The sacks have disappeared. The splash plays have been reduced to mere ripples. The regining NFC South title holders, who once feasted on his passion, are starving for one of his dynamic days.
Now, the boo birds are calling him out.
And you can’t blame them.
They are pointing fingers to the spot where he commonly drags down a quarterback in mid-throw and they are asking: “Yo, what’s up?”
You can’t blame them about that too.
Rice says they have that right and he won’t run from the criticism.
“I accept that, I understand that,” he said. “I’m the guy they point to and that’s fine. I also know what I’m about. My game hasn’t changed that much. I’m still the same player I was last year. Even better. I’m just as dominant, but I haven’t dominated.”
Due to make $6 million in base this year, and an astronomical $7.24 million next season, Rice is the perfect target for fan abuse.
Heck, who really cares whether Torrie Cox or Will Allen or Jermaine Phillips or Phillip Buchanon can cover in the secondary? They don’t make Simeon Rice money.
Only Simeon Rice makes Simeon Rice money.
With only two sacks this season, the man who entered the year with 119 career sacks, second only to Michael Strahan on the active list, has seen his statistical production slip like a pebble on the backside of Mt. Everest. He’s aware of the numbers. He’s aware of the only remedy.
“Performance answers all the questions,” he said. “It makes people forget the past. It’s the selling point. It’s going to reflect my energy, my passion. So far, I haven’t properly reflected my energy … This is my first time in this kind of zone and it’s tough.”
We need to know why.
Perhaps part of it is his bad left shoulder, a wing critical to the penetration and effectiveness of a right defensive end.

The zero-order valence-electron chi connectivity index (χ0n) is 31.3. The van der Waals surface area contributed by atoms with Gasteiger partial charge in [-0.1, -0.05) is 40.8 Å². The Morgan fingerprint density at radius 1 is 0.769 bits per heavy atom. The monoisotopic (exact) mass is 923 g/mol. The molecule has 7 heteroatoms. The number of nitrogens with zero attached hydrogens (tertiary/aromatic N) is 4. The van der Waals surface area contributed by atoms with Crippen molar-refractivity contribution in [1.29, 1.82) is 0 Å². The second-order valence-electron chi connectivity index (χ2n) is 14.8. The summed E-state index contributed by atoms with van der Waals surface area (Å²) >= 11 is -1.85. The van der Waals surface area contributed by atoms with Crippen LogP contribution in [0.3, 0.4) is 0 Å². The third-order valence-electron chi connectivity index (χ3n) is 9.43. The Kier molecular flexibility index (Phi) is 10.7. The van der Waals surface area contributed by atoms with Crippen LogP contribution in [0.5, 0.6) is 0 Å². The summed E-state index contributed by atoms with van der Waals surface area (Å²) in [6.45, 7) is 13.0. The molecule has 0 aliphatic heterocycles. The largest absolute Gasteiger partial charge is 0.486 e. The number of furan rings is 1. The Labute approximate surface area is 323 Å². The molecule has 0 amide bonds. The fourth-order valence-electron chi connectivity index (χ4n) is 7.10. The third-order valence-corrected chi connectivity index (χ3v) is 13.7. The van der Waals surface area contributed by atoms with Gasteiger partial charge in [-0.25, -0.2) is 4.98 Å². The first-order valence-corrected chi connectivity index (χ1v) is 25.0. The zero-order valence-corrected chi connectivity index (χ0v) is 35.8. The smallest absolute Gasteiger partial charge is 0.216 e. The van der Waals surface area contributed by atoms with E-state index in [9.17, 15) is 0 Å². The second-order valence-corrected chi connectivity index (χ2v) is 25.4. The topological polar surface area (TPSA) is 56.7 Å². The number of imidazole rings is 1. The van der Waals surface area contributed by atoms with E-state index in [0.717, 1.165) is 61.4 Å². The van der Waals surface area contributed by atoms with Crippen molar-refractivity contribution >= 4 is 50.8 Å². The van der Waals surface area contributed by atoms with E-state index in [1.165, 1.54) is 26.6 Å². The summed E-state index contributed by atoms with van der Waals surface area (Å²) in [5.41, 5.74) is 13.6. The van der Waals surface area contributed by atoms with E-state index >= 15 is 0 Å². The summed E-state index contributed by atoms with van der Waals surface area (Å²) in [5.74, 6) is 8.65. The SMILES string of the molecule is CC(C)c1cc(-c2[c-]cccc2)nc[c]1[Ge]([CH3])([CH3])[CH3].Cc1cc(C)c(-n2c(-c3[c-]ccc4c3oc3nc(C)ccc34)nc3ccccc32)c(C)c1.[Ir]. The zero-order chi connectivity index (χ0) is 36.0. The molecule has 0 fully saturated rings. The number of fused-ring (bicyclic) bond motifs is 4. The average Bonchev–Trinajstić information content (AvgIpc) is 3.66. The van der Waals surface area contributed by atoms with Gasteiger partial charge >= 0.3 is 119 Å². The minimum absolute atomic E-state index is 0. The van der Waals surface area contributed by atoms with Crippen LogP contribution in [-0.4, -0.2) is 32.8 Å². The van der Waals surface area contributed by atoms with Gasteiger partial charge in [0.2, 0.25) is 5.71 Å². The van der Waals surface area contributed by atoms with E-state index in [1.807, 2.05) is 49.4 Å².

No left shoulder means no leverage. No leverage means no sacks.
Rice, 32, says he has played through the shoulder injury without much ado and refuses to let it be an excuse.
Perhaps part of it is that his offense, for want of a better term, has been pathetic. And a pathetic offense means opponents usually have the lead and rely on the run game.
More running downs mean fewer passing downs. Fewer passing downs mean fewer sacks.
But a big part of it, as it was in last Sunday’s humiliation at the hands of the Saints, is the three-step drop quarterbacks seem to be employing against the Bucs.
It’s the quick hit, he says. Over and over and over again.
“I’m going by them, but the ball isn’t there any more,” he said. “Let’s face it, they have figured it out. It’s the protocol of how to play us. That’s the style everyone is using against us now. With the style they are playing against us, it’s hard to dominate.”
Memo to the coaching staff, if the Eagles used it, if the Ravens used it, if the Giants and the Saints and the Falcons used it, then the Panthers, Redskins and Cowboys are likely to use it too.
But, that’s just me.
“That three-step drop is like kryptonite to our game,” Rice said. “Until we can make the quarterback squeeze the ball for another nano second, then not much is going to change. That nano second is where I make the difference.”
And how do you get that nano second? Is it pressure from up the middle as well as the flank? Is it tighter coverage in the secondary?
Rice will not punk any of his teammates or coaches. But it’s not out of order to ask whether it’s a coincidence that the two areas where the Bucs have struggled this season, the defensive line and the secondary, are the two areas where there are coaches new to the Bucs system.
The departure of former defensive line coach Rod Marinelli, how head coach of the Lions, and secondary coach Mike Tomlin, now defensive coordinator with the Vikings, must be having a toll.
“You can’t lose half your (defensive coaching) staff and pick up right where you left off the year before,” Rice said, choosing his words carefully.
He has a point.
And he makes this point as well, a defense that one year ago was the best in the NFL can’t all of a sudden be complete crud. Not with virtually the same players. Rice and that defense have earned the benefit of the doubt.
“I’m way too arrogant to let my game disintegrate in one year,” Rice said.